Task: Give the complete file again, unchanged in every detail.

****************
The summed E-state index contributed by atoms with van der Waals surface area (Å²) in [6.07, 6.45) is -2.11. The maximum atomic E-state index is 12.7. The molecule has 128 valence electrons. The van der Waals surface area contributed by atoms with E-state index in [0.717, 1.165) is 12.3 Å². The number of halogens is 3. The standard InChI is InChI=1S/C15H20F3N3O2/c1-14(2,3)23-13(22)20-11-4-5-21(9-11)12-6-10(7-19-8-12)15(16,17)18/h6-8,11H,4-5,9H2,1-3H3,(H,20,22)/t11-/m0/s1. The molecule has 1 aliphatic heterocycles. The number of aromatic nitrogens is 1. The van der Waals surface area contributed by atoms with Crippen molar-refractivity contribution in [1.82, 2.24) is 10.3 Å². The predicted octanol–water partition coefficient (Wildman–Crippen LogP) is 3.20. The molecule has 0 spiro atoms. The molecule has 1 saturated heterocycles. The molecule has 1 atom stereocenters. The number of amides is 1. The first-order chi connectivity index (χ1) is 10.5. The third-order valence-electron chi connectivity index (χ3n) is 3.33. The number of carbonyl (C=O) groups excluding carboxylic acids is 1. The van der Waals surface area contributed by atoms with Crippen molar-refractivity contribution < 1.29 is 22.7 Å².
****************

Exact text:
The summed E-state index contributed by atoms with van der Waals surface area (Å²) in [6.07, 6.45) is -2.11. The maximum atomic E-state index is 12.7. The molecule has 128 valence electrons. The van der Waals surface area contributed by atoms with E-state index in [0.717, 1.165) is 12.3 Å². The number of halogens is 3. The standard InChI is InChI=1S/C15H20F3N3O2/c1-14(2,3)23-13(22)20-11-4-5-21(9-11)12-6-10(7-19-8-12)15(16,17)18/h6-8,11H,4-5,9H2,1-3H3,(H,20,22)/t11-/m0/s1. The molecule has 1 aliphatic heterocycles. The number of aromatic nitrogens is 1. The van der Waals surface area contributed by atoms with Crippen molar-refractivity contribution in [1.82, 2.24) is 10.3 Å². The predicted octanol–water partition coefficient (Wildman–Crippen LogP) is 3.20. The molecule has 0 spiro atoms. The molecule has 1 saturated heterocycles. The molecule has 1 atom stereocenters. The number of amides is 1. The first-order chi connectivity index (χ1) is 10.5. The third-order valence-electron chi connectivity index (χ3n) is 3.33. The number of carbonyl (C=O) groups excluding carboxylic acids is 1. The van der Waals surface area contributed by atoms with Crippen molar-refractivity contribution < 1.29 is 22.7 Å².